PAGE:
South Africa in particular will focus largely on new technologies as more and more buildings are constructed in major cities. And with an ever-increasing strain placed on the South African power grid, many are looking to cut costs and make use of renewable energies.

New technologies ensure efficiency and a greener future

New innovations such as Smart HVAC’s, DeVAP systems, solar HVAC’s and geothermal alternatives are gaining popularity as industries are looking towards a greener and more efficient future.

Supported by the Internet of Things (IoT), Smart HVAC systems allow users to control, monitor and interact with their systems via internet connectivity.

DeVAP HVAC systems absorb water from surrounding areas and provide cooling via the use of an evaporative cooling system. Solar HVAC solutions make use of solar panels to absorb the suns’ thermal energy and heat up a fluid which runs through a heat exchanger and warms up the building.

Geothermal HVAC systems makes use of an earth loop, which refers to a system of underground pipes. As air temperature above ground fluctuates throughout the year, the temperature in the ground below 6-feet remains more consistent. Water runs through these underground pipes and depending on time of year, they are either heated or cooled by the temperature of the ground. This water then travels to an indoor unit, where a fan, pump and compressor are used to deliver temperate air to other parts of the house or building.

How Victaulic can ensure greater HVAC efficiency

Although the HVAC sector is looking towards a greener future, one aspect of its installation remains the same, the need for system piping solutions. The downfall of many solutions is the unplanned system efficiency primarily due to piping issues, and particularly in the leaking of the HVAC units.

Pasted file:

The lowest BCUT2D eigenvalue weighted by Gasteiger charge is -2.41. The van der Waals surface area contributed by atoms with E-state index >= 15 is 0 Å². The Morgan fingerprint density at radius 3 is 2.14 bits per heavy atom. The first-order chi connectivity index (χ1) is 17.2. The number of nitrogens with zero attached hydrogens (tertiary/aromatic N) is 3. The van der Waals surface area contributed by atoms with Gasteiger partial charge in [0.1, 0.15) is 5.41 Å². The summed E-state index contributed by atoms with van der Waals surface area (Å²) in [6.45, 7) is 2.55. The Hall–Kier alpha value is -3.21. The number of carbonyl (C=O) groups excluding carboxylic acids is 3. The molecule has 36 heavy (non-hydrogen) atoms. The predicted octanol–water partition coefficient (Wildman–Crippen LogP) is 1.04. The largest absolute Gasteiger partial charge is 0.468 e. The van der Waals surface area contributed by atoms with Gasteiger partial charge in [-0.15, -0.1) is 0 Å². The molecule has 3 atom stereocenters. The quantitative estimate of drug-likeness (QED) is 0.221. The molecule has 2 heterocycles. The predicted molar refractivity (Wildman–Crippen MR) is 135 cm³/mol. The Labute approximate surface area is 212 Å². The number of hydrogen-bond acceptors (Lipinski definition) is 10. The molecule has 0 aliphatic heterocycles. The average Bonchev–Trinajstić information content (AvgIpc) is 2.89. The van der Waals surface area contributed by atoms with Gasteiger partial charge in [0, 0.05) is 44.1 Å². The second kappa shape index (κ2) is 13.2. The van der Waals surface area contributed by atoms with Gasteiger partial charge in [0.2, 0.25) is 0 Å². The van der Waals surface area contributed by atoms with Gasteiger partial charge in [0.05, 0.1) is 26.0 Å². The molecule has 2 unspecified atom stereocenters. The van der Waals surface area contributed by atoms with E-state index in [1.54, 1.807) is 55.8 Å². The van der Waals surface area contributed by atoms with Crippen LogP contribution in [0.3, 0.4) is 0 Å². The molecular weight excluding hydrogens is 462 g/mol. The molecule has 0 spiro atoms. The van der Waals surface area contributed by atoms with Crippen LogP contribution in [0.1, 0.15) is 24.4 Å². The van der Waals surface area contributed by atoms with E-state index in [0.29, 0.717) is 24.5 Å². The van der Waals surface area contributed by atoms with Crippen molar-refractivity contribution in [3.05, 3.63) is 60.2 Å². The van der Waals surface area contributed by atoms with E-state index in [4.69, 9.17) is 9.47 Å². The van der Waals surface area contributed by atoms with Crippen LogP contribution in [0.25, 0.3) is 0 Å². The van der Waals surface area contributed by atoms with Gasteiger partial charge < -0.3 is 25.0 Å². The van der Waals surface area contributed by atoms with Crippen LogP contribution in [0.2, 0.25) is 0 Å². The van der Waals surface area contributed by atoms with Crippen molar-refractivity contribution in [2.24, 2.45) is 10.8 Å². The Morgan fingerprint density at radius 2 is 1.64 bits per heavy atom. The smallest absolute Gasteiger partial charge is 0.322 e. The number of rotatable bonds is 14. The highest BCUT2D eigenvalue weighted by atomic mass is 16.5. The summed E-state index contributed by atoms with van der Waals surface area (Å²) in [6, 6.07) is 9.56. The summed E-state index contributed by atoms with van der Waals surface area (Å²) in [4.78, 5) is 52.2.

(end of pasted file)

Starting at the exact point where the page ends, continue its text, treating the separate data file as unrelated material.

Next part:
As an HVAC system is a closed loop, the fluid (refrigerant) or water inside the system must flow effectively without escaping. A properly functioning HVAC system relies heavily on the availability of the fluid or refrigerant to ensure proper operation.

In order to mitigate leaks, Victaulic’s grooved mechanical couplings can be used to join sections of piping, and provide an effective seal. The couplings do not require skilled labour to install, and with merely simple tools, the installer can fit the coupling with the use of two integrated nuts and bolts.

Negating the need for skilled labour as well as its quick installation properties results in reducing costs, empowering installers with a solution that is beneficial to their businesses. Victaulic grooved mechanical couplings also provide thermal and seismic accommodation properties, as well as vibration-dampening which are particularly evident in HVAC projects.

Victaulic offers the optimal solution to reducing HVAC system leaks, as well as providing faster installation times and voiding the need for skilled labour. All of these factors allow installers to reap the countless benefits associated with Victaulic products.

Victaulic is committed to enabling companies to become more efficient and complaint with green building standards, and by doing so, empowering a sustainable future.

Last Updated:

Show More
Advertisement
Close